In the work, they used a biocompatible that could self-assemble with unprecedented degrees of freedom on the surface to produce a . They custom designed the polymer film as an external container of a liquid core or as a free-standing layer. The scientists characterized the physical properties and morphology of the and proposed a variety of applications for the phenomenon from the nanoscale to the macroscale. The process could encapsulate cells or microorganisms successfully without harm, opening the way to a breakthrough approach applicable for organ-on-a-chip and lab-in-a-drop experiments. The results are now published in Science Advances.

The possibility of isolating, engineering and shaping materials into 2-D or 3D objects from the nanometer to the microscale via bottom-up engineering is gaining importance in materials science. Understanding the physics and chemistry of materials will allow a variety of applications in microelectronics, drug delivery, forensics, archeology and paleontology and space research. Materials scientists use a variety of technical methods for microfabrication including two-photon polymerization, soft interference lithography, replica molding and self-folding polymers to shape and isolate the material of interest. However, most materials engineering protocols require chemical and physical pretreatments to gain the desired final properties.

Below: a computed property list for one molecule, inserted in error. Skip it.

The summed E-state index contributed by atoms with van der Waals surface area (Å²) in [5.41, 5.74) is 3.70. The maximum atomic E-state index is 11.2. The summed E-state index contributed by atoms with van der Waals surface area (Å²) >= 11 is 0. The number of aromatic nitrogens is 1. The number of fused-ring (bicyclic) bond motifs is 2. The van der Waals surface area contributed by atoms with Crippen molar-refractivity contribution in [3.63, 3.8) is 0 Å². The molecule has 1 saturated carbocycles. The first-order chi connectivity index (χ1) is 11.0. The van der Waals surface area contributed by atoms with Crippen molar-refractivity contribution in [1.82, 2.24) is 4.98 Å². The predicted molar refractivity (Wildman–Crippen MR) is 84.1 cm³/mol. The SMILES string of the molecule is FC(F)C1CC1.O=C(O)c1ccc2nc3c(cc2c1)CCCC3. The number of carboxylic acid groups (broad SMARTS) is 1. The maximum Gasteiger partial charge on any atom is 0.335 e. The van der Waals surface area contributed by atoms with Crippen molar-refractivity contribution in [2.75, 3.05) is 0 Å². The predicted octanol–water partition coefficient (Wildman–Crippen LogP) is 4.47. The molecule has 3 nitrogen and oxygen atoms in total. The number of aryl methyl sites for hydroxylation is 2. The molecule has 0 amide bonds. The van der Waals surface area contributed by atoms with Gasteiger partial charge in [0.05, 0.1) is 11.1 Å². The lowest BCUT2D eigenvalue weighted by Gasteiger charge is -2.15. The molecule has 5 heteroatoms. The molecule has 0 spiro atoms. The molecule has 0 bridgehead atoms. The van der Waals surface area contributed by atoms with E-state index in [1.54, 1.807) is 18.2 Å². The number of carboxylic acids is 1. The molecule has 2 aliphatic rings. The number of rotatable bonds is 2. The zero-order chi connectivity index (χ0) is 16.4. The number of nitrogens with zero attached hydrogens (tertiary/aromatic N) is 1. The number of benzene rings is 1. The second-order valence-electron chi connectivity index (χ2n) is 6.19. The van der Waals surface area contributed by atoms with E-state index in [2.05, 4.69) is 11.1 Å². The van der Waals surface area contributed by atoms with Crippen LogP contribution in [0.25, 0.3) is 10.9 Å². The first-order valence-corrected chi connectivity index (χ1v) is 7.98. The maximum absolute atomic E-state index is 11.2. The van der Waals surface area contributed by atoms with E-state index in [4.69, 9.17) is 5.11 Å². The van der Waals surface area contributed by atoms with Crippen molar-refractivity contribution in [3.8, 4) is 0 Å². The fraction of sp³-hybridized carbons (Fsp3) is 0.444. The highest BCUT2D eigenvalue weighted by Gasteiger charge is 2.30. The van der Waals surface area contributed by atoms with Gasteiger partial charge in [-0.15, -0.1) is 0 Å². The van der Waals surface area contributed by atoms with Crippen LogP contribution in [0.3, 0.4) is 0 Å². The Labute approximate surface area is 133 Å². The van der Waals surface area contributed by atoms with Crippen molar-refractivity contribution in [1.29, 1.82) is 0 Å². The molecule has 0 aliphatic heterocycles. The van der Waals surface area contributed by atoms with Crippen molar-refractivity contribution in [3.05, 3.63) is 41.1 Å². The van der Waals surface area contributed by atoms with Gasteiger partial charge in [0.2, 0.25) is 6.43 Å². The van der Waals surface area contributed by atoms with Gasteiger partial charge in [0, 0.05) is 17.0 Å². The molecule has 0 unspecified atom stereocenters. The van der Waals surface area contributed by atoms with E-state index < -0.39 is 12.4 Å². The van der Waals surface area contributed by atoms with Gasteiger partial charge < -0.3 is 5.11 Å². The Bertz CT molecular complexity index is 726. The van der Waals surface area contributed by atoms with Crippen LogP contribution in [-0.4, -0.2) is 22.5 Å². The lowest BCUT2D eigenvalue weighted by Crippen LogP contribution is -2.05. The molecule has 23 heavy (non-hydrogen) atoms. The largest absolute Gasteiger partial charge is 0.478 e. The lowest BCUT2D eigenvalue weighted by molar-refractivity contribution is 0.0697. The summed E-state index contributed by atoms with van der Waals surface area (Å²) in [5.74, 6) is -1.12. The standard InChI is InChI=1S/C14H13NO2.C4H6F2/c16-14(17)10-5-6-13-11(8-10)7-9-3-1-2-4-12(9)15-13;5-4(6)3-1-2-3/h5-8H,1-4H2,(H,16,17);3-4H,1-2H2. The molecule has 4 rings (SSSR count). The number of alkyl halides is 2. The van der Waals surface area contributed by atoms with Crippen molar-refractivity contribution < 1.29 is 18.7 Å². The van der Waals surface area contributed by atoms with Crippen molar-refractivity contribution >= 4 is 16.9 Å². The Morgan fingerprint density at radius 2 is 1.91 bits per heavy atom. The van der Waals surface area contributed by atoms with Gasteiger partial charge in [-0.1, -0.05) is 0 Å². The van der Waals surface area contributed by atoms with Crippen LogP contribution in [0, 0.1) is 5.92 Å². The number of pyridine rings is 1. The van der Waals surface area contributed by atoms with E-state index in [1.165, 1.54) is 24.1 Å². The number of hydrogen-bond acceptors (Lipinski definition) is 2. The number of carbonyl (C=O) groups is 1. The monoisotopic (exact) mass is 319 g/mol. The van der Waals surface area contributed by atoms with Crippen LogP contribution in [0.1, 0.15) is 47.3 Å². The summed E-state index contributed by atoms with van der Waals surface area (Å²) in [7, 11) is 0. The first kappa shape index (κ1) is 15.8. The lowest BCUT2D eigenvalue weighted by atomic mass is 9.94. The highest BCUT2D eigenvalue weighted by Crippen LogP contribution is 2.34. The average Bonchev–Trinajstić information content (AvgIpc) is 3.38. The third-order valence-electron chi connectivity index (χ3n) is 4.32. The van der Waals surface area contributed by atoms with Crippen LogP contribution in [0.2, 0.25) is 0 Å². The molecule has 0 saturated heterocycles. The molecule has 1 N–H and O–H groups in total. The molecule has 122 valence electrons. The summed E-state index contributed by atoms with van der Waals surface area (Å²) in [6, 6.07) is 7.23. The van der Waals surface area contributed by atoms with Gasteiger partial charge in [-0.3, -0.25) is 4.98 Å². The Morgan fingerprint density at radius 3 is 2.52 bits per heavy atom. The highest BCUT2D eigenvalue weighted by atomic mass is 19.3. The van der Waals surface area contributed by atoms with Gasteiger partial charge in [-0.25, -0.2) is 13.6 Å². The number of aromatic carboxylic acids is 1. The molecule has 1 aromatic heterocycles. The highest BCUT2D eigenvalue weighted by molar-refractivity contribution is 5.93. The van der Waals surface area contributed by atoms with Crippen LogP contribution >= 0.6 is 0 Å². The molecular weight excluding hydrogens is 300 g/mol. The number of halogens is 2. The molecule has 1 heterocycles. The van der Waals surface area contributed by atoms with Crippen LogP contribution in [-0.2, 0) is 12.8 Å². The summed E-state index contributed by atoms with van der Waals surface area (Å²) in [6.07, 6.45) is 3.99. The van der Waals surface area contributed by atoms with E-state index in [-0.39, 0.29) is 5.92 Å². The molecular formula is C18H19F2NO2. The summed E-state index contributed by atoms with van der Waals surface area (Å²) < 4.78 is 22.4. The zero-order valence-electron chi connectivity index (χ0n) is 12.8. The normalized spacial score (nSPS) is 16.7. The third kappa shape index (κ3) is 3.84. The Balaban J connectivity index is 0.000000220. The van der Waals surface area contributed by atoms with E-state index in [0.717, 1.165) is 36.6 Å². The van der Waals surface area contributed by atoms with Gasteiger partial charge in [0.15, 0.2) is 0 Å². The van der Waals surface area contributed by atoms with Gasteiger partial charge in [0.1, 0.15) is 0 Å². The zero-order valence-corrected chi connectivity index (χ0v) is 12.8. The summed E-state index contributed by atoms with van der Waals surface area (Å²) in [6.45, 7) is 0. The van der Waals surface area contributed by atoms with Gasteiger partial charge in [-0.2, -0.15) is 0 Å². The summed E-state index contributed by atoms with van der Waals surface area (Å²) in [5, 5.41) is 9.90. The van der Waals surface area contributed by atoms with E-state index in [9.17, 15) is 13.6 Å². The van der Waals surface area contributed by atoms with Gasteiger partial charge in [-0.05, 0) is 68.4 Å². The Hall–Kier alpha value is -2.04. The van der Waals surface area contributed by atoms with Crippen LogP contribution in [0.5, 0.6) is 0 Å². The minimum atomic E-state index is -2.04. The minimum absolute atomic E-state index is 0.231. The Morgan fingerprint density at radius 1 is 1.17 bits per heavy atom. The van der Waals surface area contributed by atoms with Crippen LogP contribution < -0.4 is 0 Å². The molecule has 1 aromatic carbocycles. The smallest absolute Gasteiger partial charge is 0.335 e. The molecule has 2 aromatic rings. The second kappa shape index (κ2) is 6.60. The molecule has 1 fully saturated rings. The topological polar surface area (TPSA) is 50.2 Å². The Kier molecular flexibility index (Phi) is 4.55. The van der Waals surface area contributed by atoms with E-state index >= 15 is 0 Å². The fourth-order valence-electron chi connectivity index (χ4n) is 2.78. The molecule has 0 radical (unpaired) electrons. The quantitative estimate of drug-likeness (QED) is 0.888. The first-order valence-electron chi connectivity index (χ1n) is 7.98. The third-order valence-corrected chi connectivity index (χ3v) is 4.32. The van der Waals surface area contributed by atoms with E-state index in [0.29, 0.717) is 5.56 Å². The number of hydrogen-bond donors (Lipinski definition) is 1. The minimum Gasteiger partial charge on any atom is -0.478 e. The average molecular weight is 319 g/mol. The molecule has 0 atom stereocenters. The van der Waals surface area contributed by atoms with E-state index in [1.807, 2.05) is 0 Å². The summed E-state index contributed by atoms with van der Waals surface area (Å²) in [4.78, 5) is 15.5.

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May 31, 2019

E. Drexler, M. Miller, R. Hanson: Decentralized Approaches to AI Panel

Posted by in categories: alien life, economics, governance, nanotechnology, policy, robotics/AI

Extremely happy to be able to already share with you the two videos from our last salon🚀! We gathered not one but three individuals who have been pre-eminent luminaries in their fields for 30 years to discuss their alternative approaches to the current AI paradigm: Kim Eric Drexler, Robin Hanson, and Mark S. Miller.